length and stiffness of spans. decks. sustaining serious structural damage. such as glass doors and windows.S. and brittle wall panels. and damage to light poles and utility lines. 2. even though building elements. it was found that a longitudinal angular distortion (differential settlement/span length) of 0. Page 4 of 27 the allowable design load for a pile foundation. or suffering impaired riding quality. because piles were used instead of spread footings or because more and/or larger piles were used than necessary. especially within the straight line portion of the curve. are more sensitive to foundation settlement than bridge elements. Washington. curbs.5. and an appraisal of existing design specifications and practice.A Quarter Century of Geotechnical Rese.Chapter 2: Foundation Engineering Project .2 m (50 ft) because of the significant increase in stresses caused by these settlements.0 m (200 ft). A total of 314 bridges in the United States and Canada was analyzed to determine if the measured foundation movements and corresponding damage assessments could yield sufficient insight toward the development of rational criteria for tolerance to movement. The specific results of this study have shown that. 2.1 Preliminary Studies . Canada. This indicates that the AASHTO blanket criterion approach was inappropriate and the zero settlement design approach was too conservative. and by FHWA staff were evaluated to help develop a detailed research plan. A basic design procedure was developed that permits a systems approach for designing the superstructure and the foundation system. utility lines. Studies done for the building industry were also included in the evaluation. but when combined with the structural analysis studies. The data by themselves proved to be insufficient.fhwa. depending on type of spans. It is also referred to as "cosmetic damage" and includes cracking or misalignment of bridge railings. a rational set of criteria was developed. The researchers determined that functional distress is more difficult to assess than structural distress because of its subjectivity.. all of the researchers agreed that the development of a rational set of tolerable movement criteria for bridges was a high priority research need.5. while a value of angular distortion of 0. cities actually permitted larger settlements than AASHTO bridge specifications.0 m (100 and 200 ft). differential settlements of 25 mm (1 in) or more would be intolerable for span lengths up to 15. In particular. and the amount varies according to the span arrangement (simple versus continuous) and length of span as well as other design variables.004 would most likely be tolerable for continuous bridges of both steel and concrete. However. Everyone then turned to FHWA's Office of Research to conduct a major effort to solve this problem. It was also noted that the building codes in many major U. architectural damage is usually more visible and causes an annoying or insecure feeling on the part of the motorist. Research performed under this project indicated that bridge structures can withstand a reasonable amount of settlement. Although no well defined set of criteria was generally agreed upon. in turn. however. As a result. elevator shafts. many highway bridges can tolerate significant magnitudes of total and differential vertical settlement without becoming seriously over-stressed. whose major drawback is the risk of some settlement. the stress increases caused by 76 mm (3 in) differential settlements were negligible.5 and 61. but insufficient to establish rational tolerable movement guidelines. This design procedure incorporates the tolerable movement guidelines that are based on strength and serviceability criteria which. the stress increases caused by differential settlements up to 76 mm (3 in) were quite modest. Functional distress is defined under this study as damage to the architectural elements or a reduction in ride quality. the majority of bridge engineers were reluctant to use this less expensive method of foundation support.cfm 1/10/2007 . and for spans longer than 61. A study of the measured movement data and corresponding damage assessments were very enlightening. Because the economic breakpoint in the normal design procedure for spread footings centers around 25 mm (1 in) of settlement.. a series of smaller studies that were conducted in Ohio. The deterioration of ride quality involves the "bump" at the end of the bridge and other roadway unevenness associated with bridge foundation settlement.A comprehensive analysis of the data from the earlier studies that evaluated field measurement surveys was conducted as part of an overall analytical investigation of the effect of different magnitudes of settlement on the potential level of distress produced in a wide variety of steel and concrete bridge structures of different span lengths and stiffnesses.Prior to the initiation of a comprehensive research study by FHWA.dot. are based on limiting http://www. abutment wing walls. A relaxation of the stringent movement criteria was also expected to impact significantly the use of spread footings. the highway industry has been accused of having numerous "buried treasures" beneath bridge abutments and piers. Architectural damage is less severe than structural damage that affects the integrity of a main supporting element of the bridge. and the type of construction material. For continuous steel bridges.2 FHWA Tolerable Movement Study .005 would be a more suitable limit for simply supported bridges.gov/engineering/geotech/pubs/century/02. Connecticut. for span lengths between 30.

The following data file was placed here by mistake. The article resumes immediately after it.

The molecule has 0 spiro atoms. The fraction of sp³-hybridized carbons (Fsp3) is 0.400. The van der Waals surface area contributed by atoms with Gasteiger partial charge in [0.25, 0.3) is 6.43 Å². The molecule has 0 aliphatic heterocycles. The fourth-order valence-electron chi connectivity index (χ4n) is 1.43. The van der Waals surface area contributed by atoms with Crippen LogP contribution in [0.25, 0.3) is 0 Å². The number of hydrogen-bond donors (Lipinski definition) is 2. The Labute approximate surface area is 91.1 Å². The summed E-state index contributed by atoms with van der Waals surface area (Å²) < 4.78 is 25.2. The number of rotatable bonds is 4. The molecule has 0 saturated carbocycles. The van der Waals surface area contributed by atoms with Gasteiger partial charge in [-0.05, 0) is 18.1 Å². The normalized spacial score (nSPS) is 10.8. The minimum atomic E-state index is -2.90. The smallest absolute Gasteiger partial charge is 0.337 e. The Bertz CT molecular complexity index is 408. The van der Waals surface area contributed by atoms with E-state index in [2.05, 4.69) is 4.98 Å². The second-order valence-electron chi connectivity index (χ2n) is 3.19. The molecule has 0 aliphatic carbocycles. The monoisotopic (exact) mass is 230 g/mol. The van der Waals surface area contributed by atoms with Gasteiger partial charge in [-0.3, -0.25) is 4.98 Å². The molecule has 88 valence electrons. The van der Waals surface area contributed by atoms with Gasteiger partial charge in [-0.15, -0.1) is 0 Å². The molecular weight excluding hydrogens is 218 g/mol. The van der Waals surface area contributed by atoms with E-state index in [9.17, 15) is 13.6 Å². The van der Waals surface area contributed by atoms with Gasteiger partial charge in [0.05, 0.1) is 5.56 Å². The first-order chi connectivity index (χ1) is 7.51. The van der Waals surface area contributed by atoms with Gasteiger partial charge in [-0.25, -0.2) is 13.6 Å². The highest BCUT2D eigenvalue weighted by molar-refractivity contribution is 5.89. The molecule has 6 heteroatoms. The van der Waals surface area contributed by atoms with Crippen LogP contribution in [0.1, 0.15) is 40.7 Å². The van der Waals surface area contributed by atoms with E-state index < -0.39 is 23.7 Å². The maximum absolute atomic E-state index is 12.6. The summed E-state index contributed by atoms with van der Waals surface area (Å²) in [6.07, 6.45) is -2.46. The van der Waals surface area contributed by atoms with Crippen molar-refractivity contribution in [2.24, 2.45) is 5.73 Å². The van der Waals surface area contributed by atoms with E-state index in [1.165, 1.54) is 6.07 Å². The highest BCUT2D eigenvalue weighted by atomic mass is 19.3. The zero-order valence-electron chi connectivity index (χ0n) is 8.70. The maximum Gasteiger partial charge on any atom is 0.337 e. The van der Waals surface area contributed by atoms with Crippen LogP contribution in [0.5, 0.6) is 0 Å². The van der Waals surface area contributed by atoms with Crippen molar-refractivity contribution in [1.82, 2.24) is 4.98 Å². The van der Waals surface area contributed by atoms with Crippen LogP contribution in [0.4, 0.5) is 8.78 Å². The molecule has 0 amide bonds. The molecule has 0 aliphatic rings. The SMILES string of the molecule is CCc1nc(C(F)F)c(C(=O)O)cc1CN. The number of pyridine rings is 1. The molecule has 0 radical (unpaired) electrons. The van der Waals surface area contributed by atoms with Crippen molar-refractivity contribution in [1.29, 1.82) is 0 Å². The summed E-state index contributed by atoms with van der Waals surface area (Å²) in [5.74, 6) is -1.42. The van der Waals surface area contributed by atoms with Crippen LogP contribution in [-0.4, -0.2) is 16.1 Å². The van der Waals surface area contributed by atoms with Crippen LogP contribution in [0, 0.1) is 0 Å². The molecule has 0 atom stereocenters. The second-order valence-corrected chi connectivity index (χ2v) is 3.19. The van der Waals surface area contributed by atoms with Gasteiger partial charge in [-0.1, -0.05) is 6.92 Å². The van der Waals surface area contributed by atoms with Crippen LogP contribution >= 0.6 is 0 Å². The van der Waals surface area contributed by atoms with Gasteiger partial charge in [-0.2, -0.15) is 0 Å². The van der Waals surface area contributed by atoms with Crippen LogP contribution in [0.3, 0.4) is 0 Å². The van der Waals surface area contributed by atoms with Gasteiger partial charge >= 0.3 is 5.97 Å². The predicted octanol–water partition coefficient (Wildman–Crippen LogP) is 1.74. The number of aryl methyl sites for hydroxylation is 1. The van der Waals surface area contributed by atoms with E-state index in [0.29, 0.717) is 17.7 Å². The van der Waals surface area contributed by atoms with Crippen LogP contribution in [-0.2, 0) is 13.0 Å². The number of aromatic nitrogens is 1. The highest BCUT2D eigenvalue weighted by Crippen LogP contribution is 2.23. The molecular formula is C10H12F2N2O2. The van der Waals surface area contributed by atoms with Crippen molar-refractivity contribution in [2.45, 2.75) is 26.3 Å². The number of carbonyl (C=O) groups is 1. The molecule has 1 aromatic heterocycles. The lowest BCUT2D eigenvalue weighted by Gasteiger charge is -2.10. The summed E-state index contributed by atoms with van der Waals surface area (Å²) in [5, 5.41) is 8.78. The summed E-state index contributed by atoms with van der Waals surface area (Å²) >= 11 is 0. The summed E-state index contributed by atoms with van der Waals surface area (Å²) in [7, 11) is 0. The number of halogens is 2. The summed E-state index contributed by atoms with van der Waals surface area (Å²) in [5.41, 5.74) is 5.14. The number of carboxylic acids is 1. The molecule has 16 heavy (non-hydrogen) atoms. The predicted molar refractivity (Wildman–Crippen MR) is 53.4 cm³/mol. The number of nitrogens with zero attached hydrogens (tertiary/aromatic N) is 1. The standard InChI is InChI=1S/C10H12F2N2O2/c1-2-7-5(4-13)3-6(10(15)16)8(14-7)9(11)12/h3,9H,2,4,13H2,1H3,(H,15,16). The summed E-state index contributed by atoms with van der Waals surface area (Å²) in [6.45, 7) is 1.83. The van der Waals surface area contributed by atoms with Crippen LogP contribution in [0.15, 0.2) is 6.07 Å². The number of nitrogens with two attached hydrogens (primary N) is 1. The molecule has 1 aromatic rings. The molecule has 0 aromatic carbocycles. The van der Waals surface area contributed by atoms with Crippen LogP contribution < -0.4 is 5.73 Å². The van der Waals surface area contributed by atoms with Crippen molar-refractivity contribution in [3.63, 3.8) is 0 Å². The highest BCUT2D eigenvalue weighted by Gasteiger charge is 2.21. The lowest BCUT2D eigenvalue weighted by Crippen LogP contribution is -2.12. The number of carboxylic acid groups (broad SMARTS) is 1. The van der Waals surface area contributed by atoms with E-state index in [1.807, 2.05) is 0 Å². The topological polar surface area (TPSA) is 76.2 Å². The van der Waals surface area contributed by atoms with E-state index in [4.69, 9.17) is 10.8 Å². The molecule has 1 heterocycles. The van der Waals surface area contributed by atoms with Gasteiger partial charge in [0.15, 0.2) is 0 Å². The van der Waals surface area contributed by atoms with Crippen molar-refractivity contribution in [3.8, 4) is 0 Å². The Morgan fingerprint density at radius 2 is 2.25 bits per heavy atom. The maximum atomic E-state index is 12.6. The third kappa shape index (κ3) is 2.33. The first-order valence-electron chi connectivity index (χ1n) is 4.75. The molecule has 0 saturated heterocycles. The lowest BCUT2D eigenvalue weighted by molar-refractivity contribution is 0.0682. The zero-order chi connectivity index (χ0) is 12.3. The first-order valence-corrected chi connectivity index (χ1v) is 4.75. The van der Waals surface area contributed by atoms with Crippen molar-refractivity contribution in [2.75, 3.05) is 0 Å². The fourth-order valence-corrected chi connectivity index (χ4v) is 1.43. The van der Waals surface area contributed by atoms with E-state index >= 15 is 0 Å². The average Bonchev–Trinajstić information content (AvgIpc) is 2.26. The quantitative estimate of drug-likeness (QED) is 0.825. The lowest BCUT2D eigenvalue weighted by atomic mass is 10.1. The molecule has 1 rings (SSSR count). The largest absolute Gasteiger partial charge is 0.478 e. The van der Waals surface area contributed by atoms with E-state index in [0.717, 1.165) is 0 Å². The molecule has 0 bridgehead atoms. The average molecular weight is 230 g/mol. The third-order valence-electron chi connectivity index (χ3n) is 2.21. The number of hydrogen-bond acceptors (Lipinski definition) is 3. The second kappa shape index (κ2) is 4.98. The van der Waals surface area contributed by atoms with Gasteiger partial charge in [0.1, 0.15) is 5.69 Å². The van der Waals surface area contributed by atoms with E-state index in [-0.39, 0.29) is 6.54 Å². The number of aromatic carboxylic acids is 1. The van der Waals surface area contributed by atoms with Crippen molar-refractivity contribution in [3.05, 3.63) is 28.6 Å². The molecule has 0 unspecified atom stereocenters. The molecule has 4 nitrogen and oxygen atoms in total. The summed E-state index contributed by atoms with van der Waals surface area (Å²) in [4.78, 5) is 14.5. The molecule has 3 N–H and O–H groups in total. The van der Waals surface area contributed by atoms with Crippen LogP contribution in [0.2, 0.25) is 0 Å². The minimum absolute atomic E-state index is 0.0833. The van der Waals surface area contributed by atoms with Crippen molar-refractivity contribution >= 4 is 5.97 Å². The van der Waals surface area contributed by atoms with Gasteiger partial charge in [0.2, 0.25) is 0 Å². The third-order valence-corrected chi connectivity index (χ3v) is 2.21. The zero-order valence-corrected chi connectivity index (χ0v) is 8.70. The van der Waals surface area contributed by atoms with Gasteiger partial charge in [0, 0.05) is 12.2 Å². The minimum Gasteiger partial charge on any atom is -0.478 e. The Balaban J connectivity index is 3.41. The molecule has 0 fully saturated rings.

Pile capacity usually is predicted using static and dynamic analysis procedures. however. Several mathematical models had been developed. The ultimate load that can be supported by a certain kind of pile depends on the strength of the soil and/or pile material. As a result. research was conducted to define the complex mechanics of load transfer between pile and soil and among the various piles within a pile group.fhwa.Chapter 2: Foundation Engineering Project . 2. however.Research and development activities for the establishment of tolerable movement criteria were very successful. On large. a large portion of FHWA funds for foundation research was directed at improved design and construction procedures for driven piling.5.A Quarter Century of Geotechnical Rese. more rigid stratum such as rock (point-bearing piles). Simple guidelines were not available at the start of this research program to design and analyze piles for the various situations that can occur in bridge foundations. In this instance. horizontal movements of abutments.Because of the high reliance on driven piles. These resistances can be calculated through mathematical relationships. pile load tests often are used to verify the design loads. if not all.3 Publications and Implementation Items . FHWA pile research was divided into the following three major areas of emphasis: http://www. 2. and size of the piles required. however. A mathematical model of pile group behavior was deemed to be a valuable analytical tool that systematically can convey engineering experiences from one site to another. 6. Another problem facing the pile designer is choosing from among the 100 or more different kinds of piles. Usually the ultimate load is determined by soil failure. more tests are needed to confirm the new prediction methods. This was especially true of new foundation design methods based on finite element analysis. After a particular kind of pile has been selected for use. of the pile group load tests to failure. however.3). A technology sharing report was developed to help practitioners implement the new criteria in standard design situations (4). 2. The amount of support contributed by each component varies according to the soil properties and pile dimensions.6. Guidelines for selecting the best pile for various situations can be found in one or more of FHWA's guidance manuals (5. the designer then must determine the number. including one by FHWA..gov/engineering/geotech/pubs/century/02. configurations. however. Load transfer in piles and pile groups was measured in the laboratory and field to develop and refine analytical models of the pile behavior process to provide more economical design procedures. less expensive index testing usually is performed to obtain approximate values for estimating the resistances. To date FHWA has performed most. the ultimate load capacity of a pile is equal to the sum of two major soil components — point resistance and side friction. A new article was developed for the AASHTO Bridge Specifications (see chapter 7). Assuming the pile material is not over-stressed. The FHWA R& D reports documented the efforts that were made to develop the rational criteria and presented detailed recommendations on how the new criteria should be used in typical bridge and foundation engineering scenarios. These results have been used to validate and refine the FHWA pile group design model called PILGP (8). piles serve as extensions of columns or piers to carry the loads to a deeper.cfm 1/10/2007 . and installation techniques.dot. or uplift forces and overturning moments also require the use of piles in many instances. and deck cracking (2. length. Scour and the relative inability of spread footings to transfer inclined.1 Areas of Emphasis . horizontal. Recently completed FHWA experimental studies of instrumented piles load tested to failure have increased our understanding of load-transfer behavior of single piles and pile groups. Calculating the ultimate load on the basis of soil failure is one of the most difficult problems confronting the foundation designer. Workshops and presentations were also held to aid the implementation process. the pile itself may fail if forced to penetrate difficult site conditions such as dense soil or rock. the required input data are difficult and expensive to obtain. the loads must be gradually transferred by friction along the pile shaft. none had been validated adequately because of the lack of precise field data on pile group behavior. The most common case is that in which the upper soil strata are too compressible or generally too weak to support heavy vertical reactions transmitted by the superstructure. 7) and the general literature.6 Pile Foundations The first difficult problem confronting the designer of a foundation is to establish whether or not the site conditions are such that piles should be used. Page 5 of 27 longitudinal angular distortion. Because available theories for determining the ultimate load of a pile and a group of piles were not accurate enough to provide economical foundation designs. improved pile design guides are now available in various FHWA references listed at the end of this report. expensive structures. There are many variations in materials.. If such a rigid stratum does not exist within a reasonable depth.